Sedimentary Layers in Columbus Crater
NASA/JPL/University of Arizona
Sedimentary Layers in Columbus Crater
PSP_010281_1510  Science Theme: Sedimentary/Layering Processes
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This image covers a portion of the northeast inner wall of Columbus Crater, located in the southern hemisphere of Mars and is approximately 100 kilometers (60 miles) in diameter.

Layered sedimentary rocks are found on the crater walls and floor, and may have been deposited by water or by wind. These rocks have subsequently been eroded to expose their successive layers in cross-section. The near-infrared spectrometer CRISM has revealed that these layers contain various hydrated minerals.

Visible here is a north-facing slope (roughly 250 meters, or 800 feet, across) exposing finely layered sedimentary rock. In this false-color view, layers with a dark blue appearance may be intrinsically darker, or may have a texture that more effectively collects dark sand particles, than adjacent layers with a brighter appearance.

Written by: James Wray   (17 December 2008)

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Acquisition date
05 October 2008

Local Mars time:
15:42

Latitude (centered)
-28.644°

Longitude (East)
194.325°

Range to target site
256.0 km (160.0 miles)

Original image scale range
25.6 cm/pixel (with 1 x 1 binning) so objects ~77 cm across are resolved

Map projected scale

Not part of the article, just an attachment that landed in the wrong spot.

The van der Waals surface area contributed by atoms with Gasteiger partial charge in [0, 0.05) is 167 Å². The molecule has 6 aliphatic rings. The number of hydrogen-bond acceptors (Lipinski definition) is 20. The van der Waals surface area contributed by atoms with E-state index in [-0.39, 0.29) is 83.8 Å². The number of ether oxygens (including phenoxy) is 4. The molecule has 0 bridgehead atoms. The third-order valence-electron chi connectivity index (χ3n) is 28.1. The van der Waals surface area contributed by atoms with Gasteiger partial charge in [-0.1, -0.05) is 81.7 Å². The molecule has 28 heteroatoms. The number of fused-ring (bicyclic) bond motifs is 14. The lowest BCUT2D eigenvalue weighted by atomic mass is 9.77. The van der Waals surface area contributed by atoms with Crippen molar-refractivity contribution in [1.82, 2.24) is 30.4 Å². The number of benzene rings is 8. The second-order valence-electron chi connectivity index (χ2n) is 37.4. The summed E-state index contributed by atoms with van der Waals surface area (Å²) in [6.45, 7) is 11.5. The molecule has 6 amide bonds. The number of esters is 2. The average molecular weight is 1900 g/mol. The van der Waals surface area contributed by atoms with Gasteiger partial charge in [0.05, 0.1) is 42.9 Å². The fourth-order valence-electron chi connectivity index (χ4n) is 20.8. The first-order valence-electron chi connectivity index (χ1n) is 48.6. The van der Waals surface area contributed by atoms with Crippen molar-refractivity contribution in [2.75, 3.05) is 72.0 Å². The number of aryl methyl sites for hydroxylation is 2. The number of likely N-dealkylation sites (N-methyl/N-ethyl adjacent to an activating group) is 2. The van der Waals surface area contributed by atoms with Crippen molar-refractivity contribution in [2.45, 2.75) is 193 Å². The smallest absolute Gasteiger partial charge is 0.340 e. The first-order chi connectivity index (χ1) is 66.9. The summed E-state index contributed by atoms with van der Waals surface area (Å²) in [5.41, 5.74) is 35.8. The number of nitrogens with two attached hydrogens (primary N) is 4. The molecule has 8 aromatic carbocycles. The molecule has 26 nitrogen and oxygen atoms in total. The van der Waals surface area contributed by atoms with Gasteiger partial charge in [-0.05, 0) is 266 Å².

25 cm/pixel and North is up

Map projection
Equirectangular

Emission angle:
0.5°

Phase angle:
70.9°

Solar incidence angle
70°, with the Sun about 20° above the horizon

Solar longitude
137.3°, Northern Summer

North azimuth:
97°

Sub-solar azimuth:
38.0°
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HiView

NB
IRB: infrared-red-blue
RGB: red-green-blue
About color products (PDF)

Black & white is 5 km across; enhanced color about 1 km
For scale, use JPEG/JP2 black & white map-projected images



USAGE POLICY
All of the images produced by HiRISE and accessible on this site are within the public domain: there are no restrictions on their usage by anyone in the public, including news or science organizations. We do ask for a credit line where possible:
NASA/JPL/University of Arizona



Postscript
For information about NASA and agency programs on the Web, visit: http://www.nasa.gov. NASA's Jet Propulsion Laboratory, a division of the California Institute of Technology in Pasadena, Calif., manages the Mars Reconnaissance Orbiter for NASA's Science Mission Directorate, Washington. Lockheed Martin Space Systems is the prime contractor for the project and built the spacecraft. The HiRISE camera was built by Ball Aerospace and Technology Corporation and is operated by the University of Arizona. The image data were processed using the U.S. Geological Survey’s ISIS3 software.